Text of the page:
407. Floted redundant: pleasing was his shape,
  408. And lovely, never since of Serpent kind
  409. Lovelier, not those that in Illyria chang'd
  410. Hermione and Cadmus, or the God
  411. In Epidaurus; nor to which transformd
  412. Ammonian Jove, or Capitoline was seen,
  413. Hee with Olympias, this with her who bore
  414. Scipio the highth of Rome . With tract oblique
  415. At first, as one who sought access, but feard
  416. To interrupt, side-long he works his way.
  417. As when a Ship by skilful Stearsman wrought
  418. Nigh Rivers mouth or Foreland, where the Wind
  419. Veres oft, as oft so steers, and shifts her Saile;
  420. So varied hee, and of his tortuous Traine
  421. Curld many a wanton wreath in sight of Eve,
  422. To lure her Eye; shee busied heard the sound
  423. Of rusling Leaves, but minded not, as us'd
  424. To such disport before her through the Field,
  425. From every Beast, more duteous at her call,
  426. Then at Circean call the Herd disguis'd.
  427. Hee boulder now, uncall'd before her stood;
  428. But as in gaze admiring: Oft he bowd
  429. His turret Crest, and sleek enamel'd Neck,
  430. Fawning, and lick'd the ground whereon she trod.
  431. His gentle dumb expression turnd at length
  432. The Eye of Eve to mark his play; he glad
  433. Of her attention gaind, with Serpent Tongue
  434. Organic, or impulse of vocal Air,
  435. His fraudulent temptation thus began.
  436. Wonder not, sovran Mistress, if perhaps
  437. Thou canst, who art sole Wonder, much less arm
  438. Thy looks, the Heav'n of mildness, with disdain,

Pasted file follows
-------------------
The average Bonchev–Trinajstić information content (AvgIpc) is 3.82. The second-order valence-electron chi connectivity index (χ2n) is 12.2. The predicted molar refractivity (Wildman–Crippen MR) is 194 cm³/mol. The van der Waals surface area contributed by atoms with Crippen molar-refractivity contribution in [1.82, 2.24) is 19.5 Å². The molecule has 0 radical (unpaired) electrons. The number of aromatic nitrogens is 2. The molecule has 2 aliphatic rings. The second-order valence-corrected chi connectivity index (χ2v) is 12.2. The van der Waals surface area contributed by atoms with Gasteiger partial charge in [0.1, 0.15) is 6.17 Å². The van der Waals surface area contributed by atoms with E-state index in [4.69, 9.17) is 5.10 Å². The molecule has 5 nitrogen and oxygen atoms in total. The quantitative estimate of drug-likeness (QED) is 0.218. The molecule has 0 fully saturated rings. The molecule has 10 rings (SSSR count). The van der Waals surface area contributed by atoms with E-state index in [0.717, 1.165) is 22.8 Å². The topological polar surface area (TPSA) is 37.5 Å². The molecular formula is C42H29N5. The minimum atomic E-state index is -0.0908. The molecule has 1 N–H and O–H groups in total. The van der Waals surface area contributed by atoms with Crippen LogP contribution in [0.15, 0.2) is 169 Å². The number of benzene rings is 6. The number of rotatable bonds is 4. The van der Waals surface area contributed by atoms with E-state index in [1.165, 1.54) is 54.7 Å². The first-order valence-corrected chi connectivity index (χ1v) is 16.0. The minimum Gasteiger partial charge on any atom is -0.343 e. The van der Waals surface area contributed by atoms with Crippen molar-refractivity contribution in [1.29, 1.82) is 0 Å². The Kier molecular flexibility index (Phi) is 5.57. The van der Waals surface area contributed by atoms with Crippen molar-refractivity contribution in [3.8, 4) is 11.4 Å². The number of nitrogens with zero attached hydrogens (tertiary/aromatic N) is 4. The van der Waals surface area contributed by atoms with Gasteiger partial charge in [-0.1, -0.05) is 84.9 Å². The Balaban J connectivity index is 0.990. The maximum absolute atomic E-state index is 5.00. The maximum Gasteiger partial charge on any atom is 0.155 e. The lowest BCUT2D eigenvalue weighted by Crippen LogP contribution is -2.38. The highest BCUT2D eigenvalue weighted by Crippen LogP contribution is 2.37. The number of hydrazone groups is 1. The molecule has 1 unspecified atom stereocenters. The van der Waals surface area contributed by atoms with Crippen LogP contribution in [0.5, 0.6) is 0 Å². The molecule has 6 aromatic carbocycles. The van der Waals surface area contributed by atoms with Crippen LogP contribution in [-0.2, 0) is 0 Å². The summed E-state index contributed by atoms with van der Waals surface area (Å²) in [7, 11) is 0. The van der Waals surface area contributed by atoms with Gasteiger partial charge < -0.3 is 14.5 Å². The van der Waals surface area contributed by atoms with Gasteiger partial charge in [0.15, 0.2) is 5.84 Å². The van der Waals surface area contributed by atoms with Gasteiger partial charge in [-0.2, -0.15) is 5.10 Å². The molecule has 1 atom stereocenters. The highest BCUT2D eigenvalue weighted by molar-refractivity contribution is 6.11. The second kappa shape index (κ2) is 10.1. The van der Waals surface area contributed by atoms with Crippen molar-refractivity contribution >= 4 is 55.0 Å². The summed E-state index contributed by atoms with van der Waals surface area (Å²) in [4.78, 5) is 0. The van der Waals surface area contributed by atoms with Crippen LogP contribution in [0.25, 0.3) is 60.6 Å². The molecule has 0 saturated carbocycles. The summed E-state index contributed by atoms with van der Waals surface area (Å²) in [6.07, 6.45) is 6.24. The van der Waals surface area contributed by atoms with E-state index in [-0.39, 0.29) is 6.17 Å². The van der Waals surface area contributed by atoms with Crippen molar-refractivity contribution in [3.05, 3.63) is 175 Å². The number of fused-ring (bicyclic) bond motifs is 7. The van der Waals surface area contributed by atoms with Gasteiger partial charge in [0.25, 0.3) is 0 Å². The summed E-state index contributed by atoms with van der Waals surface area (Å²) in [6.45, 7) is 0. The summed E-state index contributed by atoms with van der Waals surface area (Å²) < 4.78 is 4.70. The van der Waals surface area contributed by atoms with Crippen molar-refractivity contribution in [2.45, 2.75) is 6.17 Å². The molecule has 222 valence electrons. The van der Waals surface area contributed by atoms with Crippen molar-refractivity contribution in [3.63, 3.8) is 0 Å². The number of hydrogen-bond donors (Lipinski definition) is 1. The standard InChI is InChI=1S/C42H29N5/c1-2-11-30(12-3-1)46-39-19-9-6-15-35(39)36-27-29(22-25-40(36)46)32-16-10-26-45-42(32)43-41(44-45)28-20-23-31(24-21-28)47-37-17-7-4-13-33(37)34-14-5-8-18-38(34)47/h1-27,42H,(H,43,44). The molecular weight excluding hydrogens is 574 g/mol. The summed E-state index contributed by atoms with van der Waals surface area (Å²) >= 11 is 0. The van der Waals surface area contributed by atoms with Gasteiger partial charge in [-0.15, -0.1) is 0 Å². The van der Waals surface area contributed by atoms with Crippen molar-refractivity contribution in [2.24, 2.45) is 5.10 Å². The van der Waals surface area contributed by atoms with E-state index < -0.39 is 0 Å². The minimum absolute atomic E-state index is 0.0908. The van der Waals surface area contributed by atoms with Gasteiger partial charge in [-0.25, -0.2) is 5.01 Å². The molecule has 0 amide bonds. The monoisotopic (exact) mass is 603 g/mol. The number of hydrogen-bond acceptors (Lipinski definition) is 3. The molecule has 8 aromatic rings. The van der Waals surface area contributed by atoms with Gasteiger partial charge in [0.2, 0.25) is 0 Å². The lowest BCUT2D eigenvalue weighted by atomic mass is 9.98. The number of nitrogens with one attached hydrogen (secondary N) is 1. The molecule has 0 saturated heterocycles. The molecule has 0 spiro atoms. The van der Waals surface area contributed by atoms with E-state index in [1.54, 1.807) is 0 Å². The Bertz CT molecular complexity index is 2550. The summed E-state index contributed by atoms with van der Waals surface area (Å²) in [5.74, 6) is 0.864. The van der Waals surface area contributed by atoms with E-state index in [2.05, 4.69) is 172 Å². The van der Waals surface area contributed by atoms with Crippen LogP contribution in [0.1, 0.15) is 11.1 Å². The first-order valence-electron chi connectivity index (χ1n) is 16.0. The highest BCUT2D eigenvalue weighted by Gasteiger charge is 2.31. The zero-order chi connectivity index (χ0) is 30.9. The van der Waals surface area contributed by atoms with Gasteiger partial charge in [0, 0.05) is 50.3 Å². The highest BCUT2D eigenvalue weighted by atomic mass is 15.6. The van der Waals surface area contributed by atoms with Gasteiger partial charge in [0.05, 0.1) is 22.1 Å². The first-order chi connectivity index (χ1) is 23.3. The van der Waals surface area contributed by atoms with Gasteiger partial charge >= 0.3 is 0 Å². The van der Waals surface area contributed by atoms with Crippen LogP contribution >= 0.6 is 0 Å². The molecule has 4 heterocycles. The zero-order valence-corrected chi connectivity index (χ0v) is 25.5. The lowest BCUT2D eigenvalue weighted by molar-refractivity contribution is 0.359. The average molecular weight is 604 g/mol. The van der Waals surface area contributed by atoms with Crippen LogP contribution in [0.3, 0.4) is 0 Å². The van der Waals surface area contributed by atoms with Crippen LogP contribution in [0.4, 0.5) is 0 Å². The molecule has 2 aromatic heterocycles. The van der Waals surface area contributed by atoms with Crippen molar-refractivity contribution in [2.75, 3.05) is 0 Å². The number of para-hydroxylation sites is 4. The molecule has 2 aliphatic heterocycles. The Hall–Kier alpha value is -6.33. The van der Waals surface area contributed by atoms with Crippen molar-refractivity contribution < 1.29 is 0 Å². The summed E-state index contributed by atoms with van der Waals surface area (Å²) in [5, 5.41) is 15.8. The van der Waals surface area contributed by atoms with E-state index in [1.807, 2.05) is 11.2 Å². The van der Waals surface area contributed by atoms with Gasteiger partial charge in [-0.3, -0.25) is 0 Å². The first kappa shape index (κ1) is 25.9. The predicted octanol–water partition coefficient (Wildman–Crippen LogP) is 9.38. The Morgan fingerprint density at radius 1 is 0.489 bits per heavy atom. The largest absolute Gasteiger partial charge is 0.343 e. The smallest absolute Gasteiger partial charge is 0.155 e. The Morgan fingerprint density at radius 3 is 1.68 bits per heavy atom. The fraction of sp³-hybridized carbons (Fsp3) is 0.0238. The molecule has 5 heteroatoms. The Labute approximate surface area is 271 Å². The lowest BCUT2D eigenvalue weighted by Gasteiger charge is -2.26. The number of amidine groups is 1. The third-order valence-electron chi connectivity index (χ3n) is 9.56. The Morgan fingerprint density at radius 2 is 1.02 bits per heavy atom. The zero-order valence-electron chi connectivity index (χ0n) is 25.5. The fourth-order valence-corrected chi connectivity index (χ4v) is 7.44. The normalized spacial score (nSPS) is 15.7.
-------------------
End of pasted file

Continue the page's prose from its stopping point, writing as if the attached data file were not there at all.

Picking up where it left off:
439. Displeas'd that I approach thee thus, and gaze
  440. Insatiate, I thus single, nor have feard
  441. Thy awful brow, more awful thus retir'd.
  442. Fairest resemblance of thy Maker faire,
  443. Thee all things living gaze on, all things thine
  444. By gift, and thy Celestial Beautie adore
  445. With ravishment beheld, there best beheld
  446. Where universally admir'd; but here
  447. In this enclosure wild, these Beasts among,
  448. Beholders rude, and shallow to discerne
  449. Half what in thee is fair, one man except,
  450. Who sees thee? (and what is one?) who shouldst be seen
  451. A Goddess among Gods, ador'd and serv'd
  452. By Angels numberless, thy daily Train.
  453. So gloz'd the Tempter, and his Proem tun'd;
  454. Into the Heart of Eve his words made way,
  455. Though at the voice much marveling; at length
  456. Not unamaz'd she thus in answer spake.
  457. What may this mean? Language of Man pronounc't
  458. By Tongue of Brute, and human sense exprest?
  459. The first at lest of these I thought deni'd
  460. To Beasts, whom God on thir Creation-Day
  461. Created mute to all articulat sound;
  462. The latter I demurre, for in thir looks
  463. Much reason, and in thir actions oft appeers.
  464. Thee, Serpent, suttlest beast of all the field
  465. I knew, but not with human voice endu'd;
  466. Redouble then this miracle, and say,
  467. How cam'st thou speakable of mute, and how
  468. To me so friendly grown above the rest
  469. Of brutal kind, that daily are in sight?
  470. Say, for such wonder claims attention due.
  471. To whom the guileful Tempter thus reply'd.
  472. Empress of this fair World, resplendent Eve,
  473. Easie to mee it is to tell thee all
  474. What thou commandst and right thou shouldst be obeyd:
  475. I was at first as other Beasts that graze